Co-housing communities hope to offer antidote to America’s epidemic of loneliness

Religion News Service | 4/22/2019 | Staff
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COLORADO SPRINGS, Colo. (RNS) — Casa Verde Commons is home to 67 adults, 15 young people, 12 cats, eight dogs, and one lawn mower.

It’s not exactly heaven on earth.

But it’s close.

“Co-housing is better than what we knew,” said Michelle Rodriguez, who moved to Casa Verde with her husband and son in January. “This scratched our itch for intentional community and downsizing, plus our son has a bunch of extended grandparents.”

E - Pluribus - Unum - Words - Great

“E pluribus unum” — the words on the Great Seal of the United States — means “out of many, one.” But Americans aren’t feeling much oneness these days, and many tell pollsters they suffer loneliness, social isolation and little connection with others.

Residents of places like Casa Verde, one of America’s 165 established co-housing communities, hope to change that. They’re planning to open their doors and welcome guests on April 27 during Cohousing Open House Day.

Communities - Communes - Residents - Homes - Share

Co-housing communities aren’t communes. Residents own their own homes and a share of community spaces, and they pay monthly homeowner association fees to cover community expenses. Co-housing residences typically cost less to buy and operate than single-family homes built on individual lots, and overall they hold their value.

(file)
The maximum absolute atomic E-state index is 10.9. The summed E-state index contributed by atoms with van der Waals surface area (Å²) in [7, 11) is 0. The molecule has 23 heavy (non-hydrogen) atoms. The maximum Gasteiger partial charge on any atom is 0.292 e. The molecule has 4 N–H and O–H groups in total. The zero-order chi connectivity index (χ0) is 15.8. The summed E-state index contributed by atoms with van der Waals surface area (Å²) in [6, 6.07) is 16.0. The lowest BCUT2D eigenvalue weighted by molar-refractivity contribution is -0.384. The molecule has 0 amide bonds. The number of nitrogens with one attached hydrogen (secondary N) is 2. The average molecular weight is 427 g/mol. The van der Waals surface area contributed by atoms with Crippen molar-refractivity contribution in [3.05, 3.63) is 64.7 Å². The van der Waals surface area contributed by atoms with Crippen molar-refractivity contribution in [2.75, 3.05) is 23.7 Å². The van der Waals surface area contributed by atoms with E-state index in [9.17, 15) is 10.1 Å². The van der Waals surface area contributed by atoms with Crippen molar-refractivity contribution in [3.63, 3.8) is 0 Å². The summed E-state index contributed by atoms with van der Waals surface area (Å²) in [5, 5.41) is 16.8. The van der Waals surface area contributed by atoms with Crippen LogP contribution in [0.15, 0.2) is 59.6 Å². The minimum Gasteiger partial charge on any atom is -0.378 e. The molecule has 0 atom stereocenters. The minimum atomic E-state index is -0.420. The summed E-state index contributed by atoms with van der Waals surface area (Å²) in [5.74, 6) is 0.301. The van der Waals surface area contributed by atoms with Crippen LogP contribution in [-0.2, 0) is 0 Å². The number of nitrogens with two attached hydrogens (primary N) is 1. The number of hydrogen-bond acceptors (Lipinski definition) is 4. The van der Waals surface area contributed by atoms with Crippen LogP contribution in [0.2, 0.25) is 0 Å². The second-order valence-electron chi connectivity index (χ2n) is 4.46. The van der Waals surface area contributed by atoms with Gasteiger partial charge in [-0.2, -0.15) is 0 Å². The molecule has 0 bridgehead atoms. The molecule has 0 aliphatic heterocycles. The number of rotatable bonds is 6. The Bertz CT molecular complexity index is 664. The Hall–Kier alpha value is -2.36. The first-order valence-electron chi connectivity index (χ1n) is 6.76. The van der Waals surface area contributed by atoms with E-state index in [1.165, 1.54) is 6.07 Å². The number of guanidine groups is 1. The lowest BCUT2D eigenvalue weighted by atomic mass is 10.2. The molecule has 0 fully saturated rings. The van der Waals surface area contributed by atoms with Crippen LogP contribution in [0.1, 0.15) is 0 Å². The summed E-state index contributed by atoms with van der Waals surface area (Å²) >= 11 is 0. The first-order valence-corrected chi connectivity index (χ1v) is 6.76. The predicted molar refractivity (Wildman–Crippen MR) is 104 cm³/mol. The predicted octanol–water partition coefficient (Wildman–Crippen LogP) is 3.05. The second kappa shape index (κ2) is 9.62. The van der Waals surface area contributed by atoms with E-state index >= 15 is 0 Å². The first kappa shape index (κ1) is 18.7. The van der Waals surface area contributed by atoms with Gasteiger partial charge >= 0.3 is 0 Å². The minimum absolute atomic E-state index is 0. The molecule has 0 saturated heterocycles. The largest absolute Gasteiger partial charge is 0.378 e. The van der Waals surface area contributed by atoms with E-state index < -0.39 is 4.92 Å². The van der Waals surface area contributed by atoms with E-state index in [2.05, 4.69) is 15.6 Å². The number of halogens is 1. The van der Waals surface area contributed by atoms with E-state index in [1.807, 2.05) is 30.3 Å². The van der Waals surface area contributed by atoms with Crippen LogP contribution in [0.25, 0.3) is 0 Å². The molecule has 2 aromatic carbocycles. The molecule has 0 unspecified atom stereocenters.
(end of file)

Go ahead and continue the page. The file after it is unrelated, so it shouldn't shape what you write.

And they’re not sects or insular religious communities. There are no charismatic leaders, religious creeds or barriers to the outside world. People live together freely because they want to.

People - Communities - Plan - Communities - Process

About 15,000 people currently live in co-housing communities. And more plan to join them. Another 140 co-housing communities are in the process of getting started, according to cohousing.org.

This co-housing model began in Copenhagen, Denmark, in 1970. The model migrated to the U.S. with the 1991 opening of Muir Commons in Davis, Calif. Jane McKendry was one of the founding residents. Twenty-seven years later she’s thankful for life in a community.

Pioneers - McKendry

“We weren’t particularly thinking about being pioneers,” said McKendry. “Some of us grew...
(Excerpt) Read more at: Religion News Service
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